Last week, the Wall Street Journal revealed the White House placed a ‘hold’ on an imminent delivery of Hellfire missiles that was due to arrive in Israel and issued an order to the Pentagon that future military transactions must be scrutinized directly by the State Department and the Oval Office.

The move emboldened Hamas and its backers, who might otherwise have reached the point of understanding that it was in the best interest of Gazans for Hamas to reach an agreement for quiet, if not peace, with Israel. Instead, the terrorist group decided it would prefer to continue its campaign of terror.

Late Saturday night, Hamas officials announced that Israel should prepare for a “long war of attrition” if the Jewish State is not willing to “meet all our demands.”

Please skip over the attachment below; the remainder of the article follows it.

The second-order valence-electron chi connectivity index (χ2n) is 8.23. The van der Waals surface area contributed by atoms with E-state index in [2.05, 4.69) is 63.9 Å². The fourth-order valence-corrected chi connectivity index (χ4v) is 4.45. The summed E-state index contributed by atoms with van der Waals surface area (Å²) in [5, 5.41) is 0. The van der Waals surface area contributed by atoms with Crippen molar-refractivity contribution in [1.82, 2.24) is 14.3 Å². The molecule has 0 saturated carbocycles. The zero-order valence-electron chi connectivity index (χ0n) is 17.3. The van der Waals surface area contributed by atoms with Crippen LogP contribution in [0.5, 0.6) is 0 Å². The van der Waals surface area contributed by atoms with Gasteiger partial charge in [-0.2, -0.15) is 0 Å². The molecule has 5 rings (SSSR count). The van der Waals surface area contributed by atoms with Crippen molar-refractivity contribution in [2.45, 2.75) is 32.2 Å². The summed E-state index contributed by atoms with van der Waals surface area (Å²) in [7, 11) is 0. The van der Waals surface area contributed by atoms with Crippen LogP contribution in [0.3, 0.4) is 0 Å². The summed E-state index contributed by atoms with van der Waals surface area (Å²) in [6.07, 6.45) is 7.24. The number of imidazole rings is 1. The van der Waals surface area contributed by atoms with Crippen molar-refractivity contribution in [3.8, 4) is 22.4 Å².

But that’s a mistake, Netanyahu said, despite the sporadic demonstrations that terrorists have seen on television protesting against the government’s handling of the conflict.

“In the past month Hamas has taken a severe military blow. We destroyed its network of tunnels that it took years to dig. We intercepted the rockets that it had massed in order to carry out thousands of deadly strikes against the Israeli home front. And we foiled the terrorist attacks that it tried to perpetrate against Israeli civilians – by land, sea and air,” Netanyahu said.

“If Hamas thinks that it can cover up its military loss with a diplomatic achievement, it is mistaken,” he warned. “If Hamas thinks that continued sporadic firing will cause us to make concessions, it is mistaken.

“As long as quiet is not restored, Hamas will continue to take very harsh blows. If Hamas thinks that we cannot stand up to it over time, it is mistaken.